Hence, nexus solutions often include institutional reform guided by stakeholder collaboration Rodriguez et al. While differing in emphasis, each nexus framework seeks to understand and assess links between natural resource systems. This is carried out to identify entry points for interventions and then to monitor and evaluate their performance Bizikova et al.
Approaches that embrace the nexus concept, whether deliberately or not, have sought to decouple, manage and understand resource interconnections to enhance food security. In the Indian state of Gujarat, for example, food, water and energy have been tightly coupled through the use of electricity for groundwater pumping for irrigation. An almost per cent increase in the use of electrical pumps since the s resulted in a crisis of groundwater depletion and salinisation Shah et al. Although it represents a continuation of systems thinking applied in other areas, broad uptake and implementation of the nexus approach in agricultural, environmental and resource management remain elusive in practice Bizikova et al.
In part, this is because every case is unique and there are difficulties in devising boundaries and selecting the core systems and connections for a pragmatic assessment Stein et al. When operationalising the nexus, some have presumed that interconnections are understandable and predictable and that mapping connections results in rational policy reform Bizikova et al. Neither assumption is necessarily correct. In particular, recognition of spatial and sectoral interdependencies should inform policies, institutions and investments for enhancing water, energy and food security Conway et al.
Arguably, actions on the nexus remain largely within the water sector. Broader application of the nexus approach will require greater involvement from the energy and finance sectors LaBrecque Further, future nexus methodologies will need to adjust to shifting landscapes, such as the increasing penetration of renewable energy technologies, along with the emerging interconnections between unconventional shale gas, groundwater, land and food Hussey et al.
Climate change and the increasing demand for goods and services, due to economic growth, likely will bring greater attention to the interactions involving food, energy and water resources in many countries Conway et al. Folke et al. Both definitions embed the notions of dynamics, response and adaptation. The concept of resilience in food security is most relevant to developing countries, where chronic undernourishment exposes several hundred million people to rapid onset food security threats.
It provides a new perspective on planning for threats Constas et al. It requires identification of the critical variables and actions that maintain the stability of social—ecological systems while not exceeding key thresholds, and supporting the provision of ecosystem goods and services in the presence of systemic threats. Striving for system resilience involves promoting diversity and flexibility, and building the capacity to adapt and change. Threats may be addressed through interventions in production, consumption, distribution and governance of food systems, as well as climate change mitigation and ecosystem management Foresight ; WLE Resilience can be promoted in many ways.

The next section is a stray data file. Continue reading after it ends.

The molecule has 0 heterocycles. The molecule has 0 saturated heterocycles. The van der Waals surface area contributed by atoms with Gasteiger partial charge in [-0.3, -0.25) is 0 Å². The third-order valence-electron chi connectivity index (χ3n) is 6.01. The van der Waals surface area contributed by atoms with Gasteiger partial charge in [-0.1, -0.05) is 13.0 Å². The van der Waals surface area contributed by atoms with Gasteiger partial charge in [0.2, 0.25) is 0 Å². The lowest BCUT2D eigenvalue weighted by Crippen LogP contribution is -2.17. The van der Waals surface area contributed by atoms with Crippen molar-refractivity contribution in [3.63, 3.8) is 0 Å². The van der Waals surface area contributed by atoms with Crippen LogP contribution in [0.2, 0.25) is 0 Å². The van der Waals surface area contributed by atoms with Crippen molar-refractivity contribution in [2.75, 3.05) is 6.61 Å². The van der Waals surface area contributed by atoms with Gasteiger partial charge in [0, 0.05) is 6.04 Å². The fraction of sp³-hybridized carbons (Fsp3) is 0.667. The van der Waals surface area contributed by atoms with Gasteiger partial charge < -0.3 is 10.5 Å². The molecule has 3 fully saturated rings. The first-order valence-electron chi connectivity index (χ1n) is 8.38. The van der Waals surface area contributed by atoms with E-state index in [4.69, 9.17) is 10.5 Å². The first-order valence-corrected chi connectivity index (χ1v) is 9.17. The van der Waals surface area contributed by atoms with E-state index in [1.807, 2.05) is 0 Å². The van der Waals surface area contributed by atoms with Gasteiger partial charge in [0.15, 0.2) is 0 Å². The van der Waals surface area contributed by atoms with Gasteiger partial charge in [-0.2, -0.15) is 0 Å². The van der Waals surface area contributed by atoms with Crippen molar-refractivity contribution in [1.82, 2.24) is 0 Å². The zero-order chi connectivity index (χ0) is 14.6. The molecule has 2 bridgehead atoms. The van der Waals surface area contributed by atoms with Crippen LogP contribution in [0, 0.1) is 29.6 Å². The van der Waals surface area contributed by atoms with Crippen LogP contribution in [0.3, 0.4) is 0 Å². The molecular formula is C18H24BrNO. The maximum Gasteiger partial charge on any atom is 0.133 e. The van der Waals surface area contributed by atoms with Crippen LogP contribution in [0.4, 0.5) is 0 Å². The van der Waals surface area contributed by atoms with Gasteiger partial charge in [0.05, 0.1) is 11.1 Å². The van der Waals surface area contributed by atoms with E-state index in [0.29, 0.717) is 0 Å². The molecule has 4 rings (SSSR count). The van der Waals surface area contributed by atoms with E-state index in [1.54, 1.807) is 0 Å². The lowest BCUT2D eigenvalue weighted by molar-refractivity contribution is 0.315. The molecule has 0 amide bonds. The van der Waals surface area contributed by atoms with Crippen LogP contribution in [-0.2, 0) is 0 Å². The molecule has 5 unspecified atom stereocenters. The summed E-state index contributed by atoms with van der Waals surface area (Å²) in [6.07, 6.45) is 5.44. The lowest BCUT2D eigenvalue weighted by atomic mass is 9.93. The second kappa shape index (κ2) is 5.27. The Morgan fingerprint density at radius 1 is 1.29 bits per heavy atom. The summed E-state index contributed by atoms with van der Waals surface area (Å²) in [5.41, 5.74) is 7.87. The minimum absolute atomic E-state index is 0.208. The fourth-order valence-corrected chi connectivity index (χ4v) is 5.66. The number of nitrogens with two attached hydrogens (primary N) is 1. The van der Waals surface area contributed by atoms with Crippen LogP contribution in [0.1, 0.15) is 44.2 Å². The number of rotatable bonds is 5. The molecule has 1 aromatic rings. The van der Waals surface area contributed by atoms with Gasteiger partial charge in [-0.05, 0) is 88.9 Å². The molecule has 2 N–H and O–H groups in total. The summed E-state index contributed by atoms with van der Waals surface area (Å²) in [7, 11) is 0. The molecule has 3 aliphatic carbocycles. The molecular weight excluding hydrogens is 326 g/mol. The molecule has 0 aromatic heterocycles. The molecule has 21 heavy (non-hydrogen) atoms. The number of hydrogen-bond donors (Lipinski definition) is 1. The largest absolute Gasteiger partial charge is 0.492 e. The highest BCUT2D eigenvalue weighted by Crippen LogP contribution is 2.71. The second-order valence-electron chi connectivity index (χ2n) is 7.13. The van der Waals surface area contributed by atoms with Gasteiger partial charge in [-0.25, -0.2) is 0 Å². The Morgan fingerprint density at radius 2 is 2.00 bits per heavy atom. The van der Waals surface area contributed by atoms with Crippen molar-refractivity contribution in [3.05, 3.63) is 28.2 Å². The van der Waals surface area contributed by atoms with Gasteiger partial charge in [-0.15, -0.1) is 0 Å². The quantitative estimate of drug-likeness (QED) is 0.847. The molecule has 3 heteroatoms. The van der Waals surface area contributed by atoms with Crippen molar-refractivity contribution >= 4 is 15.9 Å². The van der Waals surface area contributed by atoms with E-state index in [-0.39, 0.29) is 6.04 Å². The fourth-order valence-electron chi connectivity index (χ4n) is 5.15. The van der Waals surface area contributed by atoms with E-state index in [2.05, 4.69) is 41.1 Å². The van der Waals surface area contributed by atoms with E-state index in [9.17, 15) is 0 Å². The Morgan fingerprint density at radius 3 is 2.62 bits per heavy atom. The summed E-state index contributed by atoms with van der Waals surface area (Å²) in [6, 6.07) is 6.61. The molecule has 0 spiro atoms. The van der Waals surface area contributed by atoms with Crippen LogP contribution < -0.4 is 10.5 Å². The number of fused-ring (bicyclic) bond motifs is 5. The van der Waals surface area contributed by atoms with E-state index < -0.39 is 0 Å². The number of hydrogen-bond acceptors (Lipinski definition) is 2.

To address the food, land and water challenges in the Volta basin, for example, the Water Land and Ecosystems WLE initiative worked with communities to plant fruit trees and build resilience through livelihood diversity and ecosystem biodiversity. WLE highlighted opportunities to strengthen governance mechanisms to improve land tenure, using property rights to provide incentives to improve riparian land management and build resilience to sedimentation. For instance, food production resilience may erode the resilience of water systems; national or general resilience may be achieved at the expense of local or specified resilience.
Troell et al. Growth of the aquaculture sector may achieve enhanced resilience of the global food system through food diversification and efficient protein generation Torrissen et al. More importantly, to make a difference to outcomes, resilience thinking must move beyond evaluation to include actions that promote resilience in practice Grigg et al. Contemporary approaches have tried to amalgamate resilience thinking with components of the SI or nexus discourses. Stringer et al. A key response to the global challenges of food, energy, environment and water is to link the diagnosis of risks and their potential consequences to decisions that can control and mitigate those risks.
Our examples highlight local complexity and, thus, the need for contextually appropriate solutions. The process of identifying and selecting decision options should draw upon and, where relevant, integrate across the three key discourses of SI, the nexus and resilience thinking, among other approaches. SI emphasises resource use and efficient food production. All three discourses are valuable when determining how to sustainably feed the world in the coming decades—the challenge of global food insecurity—but by themselves, they are insufficient.
The ROAD is an adaptive process that assesses risks and possible responses in food, soil, energy and water systems. In sum, ROAD is designed to support individuals, households, businesses and governments to assess risks and integrate them into their decisions. Researchers and practitioners across different disciplines have used a range of definitions for concepts related to risk and uncertainty. ROAD is superficially linear or chronological in the sense that each component of the assessment with steps within each builds on previous components.
Nevertheless, it may be necessary to revisit and revise previous components, or steps within components, before moving forward. Thus, ROAD is also an iterative and adaptive process. The ROAD process can be conducted for forward planning to manage potential risks or to respond to risks once they have been triggered. Hence, ROAD is both a strategic and adaptive management tool that can be updated as uncertainties are better understood, causal pathways are better defined through experience and, importantly, as the underlying causal relationships change. Multiple concepts and approaches are built into the ROAD process.